Innovators and researchers will have a new path to developing new drugs with the Canadian Critical Drug Initiative. As we add new production and manufacturing facilities API will offer support for all phases of commercialization, including clinical trials.
The Covid 19 pandemic made clear how fragile the global supply chains for critical drugs are, and Canada’s lack of capacity to develop new drugs here. But help is now on the way when it comes to developing new small-molecule therapeutics in Canada and manufacturing them here. It is the Canadian Critical Drug Initiative, or CCDI.
Up until now, the development of new drugs in Canada has been hindered by a lack of manufacturing capacity for small-molecule ingredients and injectable finished products. And that means limited opportunity for innovators to commercialize within the country.
That is where CCDI comes in. It’s a revolutionary initiative led by Applied Pharmaceutical Innovation (API), which was founded in 2017 as an industry-led, not- for- profit organization.
“We launched API with the goal of better supporting the growth of the life sciences sector here in Alberta and Canada. The big challenge that we were looking to address was the disconnect between academic research and the needs of industry,” said Andrew MacIsaac, CEO of API.
API helps innovators move potential medicines of the future from early-stage research to something that is approved and on the market. Commercializing new drugs can be difficult. There’s a ten year runway, sometimes a twenty year runway, from when something is first discovered to when it’s actually an approved treatment.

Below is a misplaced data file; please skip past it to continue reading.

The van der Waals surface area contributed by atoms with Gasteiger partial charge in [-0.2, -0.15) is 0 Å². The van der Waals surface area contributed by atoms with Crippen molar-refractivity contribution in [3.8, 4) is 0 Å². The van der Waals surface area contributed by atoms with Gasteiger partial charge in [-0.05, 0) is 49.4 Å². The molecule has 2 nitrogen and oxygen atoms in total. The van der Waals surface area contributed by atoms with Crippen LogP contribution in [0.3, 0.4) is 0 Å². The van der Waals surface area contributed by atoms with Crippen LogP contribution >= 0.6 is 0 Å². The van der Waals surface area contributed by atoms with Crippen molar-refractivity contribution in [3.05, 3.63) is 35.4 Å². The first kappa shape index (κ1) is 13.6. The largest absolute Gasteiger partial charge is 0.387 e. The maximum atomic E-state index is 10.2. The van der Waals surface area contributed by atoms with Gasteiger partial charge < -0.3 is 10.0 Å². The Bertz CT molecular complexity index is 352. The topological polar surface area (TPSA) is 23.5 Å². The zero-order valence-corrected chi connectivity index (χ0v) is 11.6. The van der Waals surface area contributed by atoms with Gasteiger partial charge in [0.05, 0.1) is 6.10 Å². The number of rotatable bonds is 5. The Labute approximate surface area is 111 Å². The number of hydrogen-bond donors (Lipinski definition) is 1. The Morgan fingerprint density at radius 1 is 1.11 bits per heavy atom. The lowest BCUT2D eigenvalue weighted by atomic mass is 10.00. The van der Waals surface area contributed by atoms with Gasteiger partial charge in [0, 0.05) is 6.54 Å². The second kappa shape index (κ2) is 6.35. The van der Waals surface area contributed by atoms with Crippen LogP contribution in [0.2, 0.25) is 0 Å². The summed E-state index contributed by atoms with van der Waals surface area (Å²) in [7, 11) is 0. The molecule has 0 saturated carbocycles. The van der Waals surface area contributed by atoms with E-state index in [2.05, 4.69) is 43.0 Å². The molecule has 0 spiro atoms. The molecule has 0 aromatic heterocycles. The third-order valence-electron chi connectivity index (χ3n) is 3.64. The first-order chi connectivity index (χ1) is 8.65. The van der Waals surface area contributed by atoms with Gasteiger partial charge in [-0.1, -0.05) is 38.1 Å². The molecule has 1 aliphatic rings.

“There’s a lot of work, time, and risk taking between its discovery and that drug becoming a treatment. We maximize the chances of that discovery making it to market,” said MacIsaac. “We offer our 45 staff and one hundred affiliated experts – these aren’t just scientists but also people who thoroughly understand things like regulations, gathering data, and reporting.”
Ottawa steps in to help
With Ottawa’s support for the CCDI, and the previous support from the Government of Alberta, API’s ability to help innovators will be greatly enhanced as it will expand support for Phase III clinical trials.
The project received $80.5 million in funding from The Government of Canada. 20 million dollars of the federal money is going towards commercialization work at the Li Ka Shing Applied Virology Institute at the University of Alberta, and the remaining $60 million goes to adding much-needed infrastructure for producing and manufacturing drugs.
New manufacturing facility
Specifically, the infrastructure being added includes a new 40,000 square foot manufacturing facility. It will be able to produce 200 litre batch sizes of small-molecule active pharmaceutical ingredients, and it will have a sterile/aseptic fill/finish facility capable of producing 70 million doses a year.
What’s more, it will have a multipurpose robotic filling line able to produce three thousand vials per hour, ranging from 1ml to 100ml, both liquid and powder, a rotating autoclave for emulsion products, two to four suites for API manufacturing, cold storage, and a flash freezer that can handle RNA vaccines. The anticipated opening of the new manufacturing facility is 2026.
In the meantime, so that CCDI can hit the ground running, there will be upgrades to the 72,000 square foot Biotechnology Business Development Centre at the Edmonton Research Park to include an additional Good Laboratory Practice lab, core facilities, and improvements to enable the incubation of life science scale-up companies.
API CEO grateful
MacIsaac is really pleased. “Investments in capacity related to the pandemic have focussed predominantly on vaccines and there hasn’t been investment in small molecule manufacturing despite the fact that it makes up 80 to 90 per cent of the drugs that are in the health care system. This investment in capacity is critical for Canada’s resiliency when it comes to these drug shortages.”
MacIsaac said the manufacturing facility will not only help create new drugs, but will address these shortages of drugs that are currently in short supply. “Even prior to Covid 19 there had been shortages and they have had to delay surgeries because they don’t have medication on hand. Having this local production will be a great benefit to the health care system. Not only in times of crises or pandemics but also just in terms of improving resiliency and efficiency.”